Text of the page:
The latest mystery in Shanghai, complete with sliding bookshelves, secret passageways and contraband goods, is this: Why are all the popular DVDs and CDs missing from this city’s shops?
But it’s a mystery easily solved. In China, embarrassments are usually hidden from sight when the world comes visiting, and that is what has happened to a large supply of bootleg DVDs and CDs as Shanghai prepares for the World Expo, which is expected to attract 70 million visitors.
A few weeks ago, government inspectors fanned out across the city and ordered shops selling pirated music and movies to stash away their illegal goods during the expo, a six-month extravaganza that opens May 1.
But shop owners found a novel way to comply — they simply chopped their stores in half.
In a remarkable display of uniformity, nearly every DVD shop in central Shanghai has built a partition that divides the store into two sections: one that sells legal DVDs (often films no one is interested in buying), and a hidden one that sells the illegal titles that everyone wants — Hollywood blockbusters like “Avatar” (for a dollar), Tim Burton’s “Alice in Wonderland” and even Lady Gaga’s latest CD “The Fame.”
Customers entering these shops are now routinely directed toward a slide-away bookshelf that reveals a secret corridor. And to chants of “movie inside, movie inside,” a young sales clerk will lead them past a series of empty spaces before entering a room stocked with thousands of bootleg copies of popular films, music and television programs.
“This is where everything is now,” said a clerk at Movie World. “We have to do it this way because of the expo.”
The situation is even more bizarre at Oscars Club, a centrally located DVD shop where city officials recently tacked up a large poster showing the expo mascot — a blue Gumby-like character named Haibao — stomping on an illegal DVD. The poster’s slogan reads: “Fight Against Piracy!”
But store clerks don’t hesitate to steer customers into the back room to find illegal copies of “Sherlock Holmes,” “Up in the Air” and HBO’s new series “The Pacific” in Blu-ray disc format.
Intellectual property rights experts say they are outraged by what looks to be a sham crackdown. And the Motion Picture Association of America, which represents some of Hollywood’s biggest studios, calls the situation troubling.
“Although various senior Chinese officials have made numerous statements in support of intellectual property protection and the fight against piracy, their talk has not been followed by sufficient action,” Mike Ellis, president of the Asia Pacific division, said in a statement last week in response to a reporter’s question.
City officials, however, insist that the recent crackdown has been effective. Since March, more than 3,000 shops have been closed for selling pirated music and movies, they say.
They also strongly deny encouraging stores to build secret rooms.
“That is impossible,” says Zhou Weimin, director of the city’s cultural market administrative enforcement team. “No inspector dares to say that to the store operator. Hinting like that is definitely illegal.”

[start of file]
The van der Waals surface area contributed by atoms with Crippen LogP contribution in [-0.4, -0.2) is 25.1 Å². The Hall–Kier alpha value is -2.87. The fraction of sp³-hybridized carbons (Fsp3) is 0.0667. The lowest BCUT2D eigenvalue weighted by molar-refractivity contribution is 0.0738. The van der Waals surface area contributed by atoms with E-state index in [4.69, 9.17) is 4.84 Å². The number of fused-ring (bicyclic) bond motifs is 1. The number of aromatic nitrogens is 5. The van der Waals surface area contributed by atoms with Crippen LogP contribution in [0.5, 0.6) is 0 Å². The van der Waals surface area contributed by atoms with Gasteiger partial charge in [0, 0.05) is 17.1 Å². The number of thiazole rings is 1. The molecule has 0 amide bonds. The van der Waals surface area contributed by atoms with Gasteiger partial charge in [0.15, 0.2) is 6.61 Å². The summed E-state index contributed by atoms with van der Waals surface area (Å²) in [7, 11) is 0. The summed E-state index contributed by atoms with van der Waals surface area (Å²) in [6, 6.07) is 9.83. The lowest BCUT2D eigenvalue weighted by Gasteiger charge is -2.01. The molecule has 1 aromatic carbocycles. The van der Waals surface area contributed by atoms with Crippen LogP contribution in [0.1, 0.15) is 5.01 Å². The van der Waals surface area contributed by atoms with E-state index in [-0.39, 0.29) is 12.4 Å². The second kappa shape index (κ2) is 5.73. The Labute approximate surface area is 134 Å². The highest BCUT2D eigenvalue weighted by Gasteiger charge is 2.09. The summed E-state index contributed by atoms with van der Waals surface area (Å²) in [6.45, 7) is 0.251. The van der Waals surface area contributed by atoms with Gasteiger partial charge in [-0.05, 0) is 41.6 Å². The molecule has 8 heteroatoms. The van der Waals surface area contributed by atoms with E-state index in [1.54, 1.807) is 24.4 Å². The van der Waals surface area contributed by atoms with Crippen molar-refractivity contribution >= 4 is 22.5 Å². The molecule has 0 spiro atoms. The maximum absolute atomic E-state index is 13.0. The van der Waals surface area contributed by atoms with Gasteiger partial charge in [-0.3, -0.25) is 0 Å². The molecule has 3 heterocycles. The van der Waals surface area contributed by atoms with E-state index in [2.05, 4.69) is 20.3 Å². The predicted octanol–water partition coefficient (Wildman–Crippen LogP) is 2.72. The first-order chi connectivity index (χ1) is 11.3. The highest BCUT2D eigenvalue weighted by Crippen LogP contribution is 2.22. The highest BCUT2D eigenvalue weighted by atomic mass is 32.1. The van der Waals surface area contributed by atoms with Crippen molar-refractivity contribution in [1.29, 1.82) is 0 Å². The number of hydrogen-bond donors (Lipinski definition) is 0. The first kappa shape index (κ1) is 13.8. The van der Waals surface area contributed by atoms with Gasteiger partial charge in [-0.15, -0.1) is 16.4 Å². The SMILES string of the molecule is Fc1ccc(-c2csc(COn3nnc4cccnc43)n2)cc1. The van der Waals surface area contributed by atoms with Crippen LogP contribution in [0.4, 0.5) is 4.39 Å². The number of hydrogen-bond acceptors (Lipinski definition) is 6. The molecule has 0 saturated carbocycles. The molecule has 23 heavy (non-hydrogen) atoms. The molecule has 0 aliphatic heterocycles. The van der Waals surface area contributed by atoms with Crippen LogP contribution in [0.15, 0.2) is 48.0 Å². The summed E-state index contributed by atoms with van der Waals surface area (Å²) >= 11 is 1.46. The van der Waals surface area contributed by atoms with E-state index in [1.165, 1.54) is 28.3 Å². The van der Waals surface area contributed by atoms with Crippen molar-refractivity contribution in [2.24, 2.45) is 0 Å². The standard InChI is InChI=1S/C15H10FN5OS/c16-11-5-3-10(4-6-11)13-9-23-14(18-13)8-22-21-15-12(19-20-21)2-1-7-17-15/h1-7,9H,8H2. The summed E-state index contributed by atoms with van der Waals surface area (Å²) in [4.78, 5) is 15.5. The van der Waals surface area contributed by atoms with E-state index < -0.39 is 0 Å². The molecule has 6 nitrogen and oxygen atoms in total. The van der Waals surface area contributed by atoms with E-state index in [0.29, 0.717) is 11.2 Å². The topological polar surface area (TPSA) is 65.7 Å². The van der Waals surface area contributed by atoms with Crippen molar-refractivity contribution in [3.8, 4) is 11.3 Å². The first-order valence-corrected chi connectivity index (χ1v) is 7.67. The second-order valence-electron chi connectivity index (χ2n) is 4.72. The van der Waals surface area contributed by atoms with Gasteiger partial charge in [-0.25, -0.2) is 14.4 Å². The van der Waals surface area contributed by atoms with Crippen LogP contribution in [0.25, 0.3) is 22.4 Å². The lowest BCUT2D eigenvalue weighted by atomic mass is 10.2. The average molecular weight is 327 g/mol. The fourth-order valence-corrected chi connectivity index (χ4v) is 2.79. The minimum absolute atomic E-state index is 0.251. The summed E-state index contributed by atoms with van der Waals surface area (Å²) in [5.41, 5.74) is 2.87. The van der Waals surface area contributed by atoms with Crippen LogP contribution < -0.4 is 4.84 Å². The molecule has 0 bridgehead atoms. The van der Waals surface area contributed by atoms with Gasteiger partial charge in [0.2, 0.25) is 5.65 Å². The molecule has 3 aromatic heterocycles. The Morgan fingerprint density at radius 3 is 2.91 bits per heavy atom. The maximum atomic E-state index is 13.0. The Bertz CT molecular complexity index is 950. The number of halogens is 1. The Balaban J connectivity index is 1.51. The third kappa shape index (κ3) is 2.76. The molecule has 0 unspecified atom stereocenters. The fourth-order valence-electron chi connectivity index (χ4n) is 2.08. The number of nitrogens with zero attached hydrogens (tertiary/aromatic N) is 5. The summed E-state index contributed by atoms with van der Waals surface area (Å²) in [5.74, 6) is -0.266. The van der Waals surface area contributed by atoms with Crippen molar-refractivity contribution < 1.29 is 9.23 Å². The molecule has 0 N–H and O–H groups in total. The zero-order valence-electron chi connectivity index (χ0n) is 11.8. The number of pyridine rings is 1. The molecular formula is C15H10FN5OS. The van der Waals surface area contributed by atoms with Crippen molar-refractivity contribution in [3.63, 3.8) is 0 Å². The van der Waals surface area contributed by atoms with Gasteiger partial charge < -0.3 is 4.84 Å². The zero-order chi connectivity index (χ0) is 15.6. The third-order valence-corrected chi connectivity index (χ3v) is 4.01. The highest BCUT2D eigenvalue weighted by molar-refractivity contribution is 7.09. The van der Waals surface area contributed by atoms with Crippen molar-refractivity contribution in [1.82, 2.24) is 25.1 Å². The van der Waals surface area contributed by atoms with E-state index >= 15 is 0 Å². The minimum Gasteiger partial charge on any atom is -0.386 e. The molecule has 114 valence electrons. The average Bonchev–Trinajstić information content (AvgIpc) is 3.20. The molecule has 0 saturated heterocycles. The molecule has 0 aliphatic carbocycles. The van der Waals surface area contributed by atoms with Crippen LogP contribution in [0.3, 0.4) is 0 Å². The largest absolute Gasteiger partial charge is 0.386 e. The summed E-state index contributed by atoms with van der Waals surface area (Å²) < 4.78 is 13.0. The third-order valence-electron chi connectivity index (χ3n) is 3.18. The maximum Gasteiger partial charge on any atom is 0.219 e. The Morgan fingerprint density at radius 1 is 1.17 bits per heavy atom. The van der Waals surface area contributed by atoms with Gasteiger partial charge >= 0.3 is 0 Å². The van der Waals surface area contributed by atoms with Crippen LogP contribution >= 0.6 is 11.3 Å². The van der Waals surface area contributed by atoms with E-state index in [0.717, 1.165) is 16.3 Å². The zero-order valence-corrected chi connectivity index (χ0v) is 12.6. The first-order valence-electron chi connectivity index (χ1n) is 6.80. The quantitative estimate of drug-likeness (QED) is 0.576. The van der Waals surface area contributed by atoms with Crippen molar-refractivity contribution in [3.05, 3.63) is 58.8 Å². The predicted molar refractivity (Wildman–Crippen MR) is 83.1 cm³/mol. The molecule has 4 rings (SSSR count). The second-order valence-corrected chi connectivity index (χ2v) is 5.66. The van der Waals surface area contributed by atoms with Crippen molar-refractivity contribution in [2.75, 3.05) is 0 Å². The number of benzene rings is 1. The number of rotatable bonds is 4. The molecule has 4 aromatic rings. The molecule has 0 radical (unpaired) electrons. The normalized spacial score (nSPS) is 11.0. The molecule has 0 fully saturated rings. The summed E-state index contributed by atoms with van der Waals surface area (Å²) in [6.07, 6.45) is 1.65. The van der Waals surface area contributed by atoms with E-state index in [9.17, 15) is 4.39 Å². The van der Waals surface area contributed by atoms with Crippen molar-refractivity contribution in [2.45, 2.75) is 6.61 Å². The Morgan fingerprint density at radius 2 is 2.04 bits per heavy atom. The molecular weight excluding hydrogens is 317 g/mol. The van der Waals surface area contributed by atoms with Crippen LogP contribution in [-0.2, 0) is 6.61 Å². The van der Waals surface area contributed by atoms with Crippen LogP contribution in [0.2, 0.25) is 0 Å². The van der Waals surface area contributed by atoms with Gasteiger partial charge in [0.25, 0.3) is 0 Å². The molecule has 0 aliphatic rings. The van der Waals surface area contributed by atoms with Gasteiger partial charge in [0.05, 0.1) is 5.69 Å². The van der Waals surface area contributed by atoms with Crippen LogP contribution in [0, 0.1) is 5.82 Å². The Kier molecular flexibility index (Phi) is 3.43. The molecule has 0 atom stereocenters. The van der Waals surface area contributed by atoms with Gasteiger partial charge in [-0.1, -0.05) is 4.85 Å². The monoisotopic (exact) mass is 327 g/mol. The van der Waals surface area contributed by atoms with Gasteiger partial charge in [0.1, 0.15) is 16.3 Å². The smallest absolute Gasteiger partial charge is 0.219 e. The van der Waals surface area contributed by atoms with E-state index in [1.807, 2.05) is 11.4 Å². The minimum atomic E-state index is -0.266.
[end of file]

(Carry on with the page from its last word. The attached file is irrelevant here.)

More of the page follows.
Mr. Zhou acknowledged that “some stores have adopted a more covert way to run their business,” but he said that this was not a new phenomenon and that they would not get away with it.
As for DVD shop workers, they seem as divided as their stores.
When asked last week what was going on, clerks at Even Better Than Movie World (across the street from its rival Movie World) readily acknowledged to a visitor that they had been told to hide the illegal goods, and that inspectors would pretend not to notice the clandestine backroom operation.
After a few months, they say, the wall will come down and the store will go back to selling illegal DVDs out in the open.
But later, when the same visitor returned, identified himself as a journalist and asked the same question, the clerks pretended there were no secret rooms.
“I don’t know about the existence of that small room,” a clerk at Movie World said last week. Pressed, she said: “I’m not the boss.”
Douglas Clark, a lawyer at Lovells and a specialist in intellectual property rights law in its Shanghai office, says counterfeiting here is rampant. He says the sophistication of the system and the public nature of it are mind-boggling.
“These are not fly-by-night operations,” Mr. Clark said by telephone. “The only way these guys can get away with this is if they’re protected.”
The stores, which are even frequented by American and European customers, are brightly lighted with rows of neatly stocked shelves. And they often brag of a selection that is superior to that found at Blockbuster or on Netflix.
The growing sophistication of the stores — and the speed with which they release new titles (you can already get last year’s complete TV series of “Lost,” “CSI: New York” and “Grey’s Anatomy”) — suggests the pirates have enormous financial influence.
The Chinese government appeared to acknowledge the piracy problem late last week when its National Copyright Administration issued a statement saying many licensed video and audio companies, which include state companies, were making or selling bootleg goods in China. Still, few here believe there will be a serious crackdown anytime soon.
But there is one development that may at least cut down on the sale of bootleg DVDs. Many young people say the search for pirated music and movies has moved online to countless Web sites that offer free downloads.
“I don’t even buy DVDs anymore,” said Qi Wen, a 24-year-old travel agent. “I usually watch the movies online or download them to my computer; it’s fast and simple.”
- Bao Beibei contributed research.